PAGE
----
Home > Management Profiles, Scripting > Deploying Terminal profile settings using macOS configuration profiles

Deploying Terminal profile settings using macOS configuration profiles

A number of Mac admins have their Terminal appearance settings configured just the way they like them, but it can be a bit of manual work to export and import them. After having to manually configure and export these settings more than a few times, I wanted to see if it was possible to export these settings in a way to make it easy to convert into a configuration profile.

With a little work and research, I was able to write a script which handled exporting the Terminal profile I wanted into a properly formatted plist file. For more details, please see below the jump.

The script I wrote is named Export_Mac_Terminal_Profiles and it is a .command file, which means it can be run by double-clicking on it. To use it, please use the following procedure:

  1. Identify the name of the Terminal profile you want to export.
  2. Double-click on the Export_Mac_Terminal_Profiles.command script.
  3. Enter the name of the Terminal profile you want to export.
  4. Decide if you want the exported Terminal profile to be set up as a default profile. By specifying it as a default profile, the exported Terminal profile will be configured as both a startup profile and as a default profile.

In this example, I’ve configured a custom Terminal profile named Documentation in my account’s Terminal settings and want to export it for use with a configuration profile.

Screen Shot 2019 12 18 at 4 47 23 PM

To export it, I followed the procedure described above and entered the following when prompted:

Name: Documentation
Default profile: 1 (which configures the exported profile to be set as both a startup profile and as a default profile.)

Screen Shot 2019 12 18 at 6 16 55 PM

When the script finished running, it opened a Finder window showing me a com.apple.Terminal.plist file.

Screen Shot 2019 12 18 at 6 16 35 PM

This plist file contained all of the settings needed to create a configuration profile which did the following:

  1. Install the Documentation Terminal profile
  2. Configure the Documentation Terminal profile as both a startup profile and as a default profile.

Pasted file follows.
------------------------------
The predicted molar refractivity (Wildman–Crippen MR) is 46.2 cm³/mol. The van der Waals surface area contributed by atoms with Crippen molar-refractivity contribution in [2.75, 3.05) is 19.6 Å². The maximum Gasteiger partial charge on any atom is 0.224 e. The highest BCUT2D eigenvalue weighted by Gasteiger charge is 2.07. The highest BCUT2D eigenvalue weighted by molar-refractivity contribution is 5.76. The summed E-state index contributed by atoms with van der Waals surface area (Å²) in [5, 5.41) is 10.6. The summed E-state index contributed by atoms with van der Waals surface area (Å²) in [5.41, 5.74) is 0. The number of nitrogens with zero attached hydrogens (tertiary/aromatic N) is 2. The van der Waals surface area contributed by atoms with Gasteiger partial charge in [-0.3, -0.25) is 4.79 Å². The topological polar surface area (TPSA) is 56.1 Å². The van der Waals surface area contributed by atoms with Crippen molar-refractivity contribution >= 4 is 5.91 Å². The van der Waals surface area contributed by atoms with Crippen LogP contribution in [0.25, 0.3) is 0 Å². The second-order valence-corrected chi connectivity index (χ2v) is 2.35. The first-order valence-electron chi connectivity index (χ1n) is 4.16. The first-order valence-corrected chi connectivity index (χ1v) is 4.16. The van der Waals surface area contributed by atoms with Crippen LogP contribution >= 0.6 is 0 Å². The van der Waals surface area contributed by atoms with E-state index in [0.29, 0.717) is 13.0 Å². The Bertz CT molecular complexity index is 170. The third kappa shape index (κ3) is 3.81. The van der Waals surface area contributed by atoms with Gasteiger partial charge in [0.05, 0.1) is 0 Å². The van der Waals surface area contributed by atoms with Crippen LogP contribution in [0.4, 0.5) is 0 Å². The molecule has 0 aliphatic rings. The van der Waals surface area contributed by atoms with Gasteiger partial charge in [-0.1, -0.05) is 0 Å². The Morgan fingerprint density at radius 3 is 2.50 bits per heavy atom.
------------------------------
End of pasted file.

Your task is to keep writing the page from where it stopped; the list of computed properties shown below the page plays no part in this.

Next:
From there, I used Tim Sutton‘s mcxToProfile tool to create a configuration profile from the exported com.apple.Terminal.plist file.

Screen Shot 2019 12 18 at 6 25 47 PM

Once I had the configuration profile, I verified that I was able to install it and that the Documentation Terminal profile was now installed and set as the default profile.

Screen Shot 2019 12 18 at 5 10 07 PM

However, one side effect I noticed was that installing a Terminal profile using a configuration profile resulted in all other Terminal profiles vanishing from the Terminal preferences.

Screen Shot 2019 12 18 at 4 42 25 PM

To restore copies of the OS-provided Terminal profiles, click on the Profiles window’s cog wheel and select Restore Default Profiles.

Screen Shot 2019 12 18 at 4 44 49 PM

This will restore the OS-installed Terminal profiles in their default configuration. This restore process will not affect the Terminal profile installed by the configuration profile.

Screen Shot 2019 12 18 at 4 47 23 PM

The Export_Mac_Terminal_Profiles script is available below and also on GitHub at the following address:

https://github.com/rtrouton/rtrouton_scripts/tree/master/rtrouton_scripts/Export_Mac_Terminal_Profiles

The example configuration profile for the Documentation Terminal profile is also available below.

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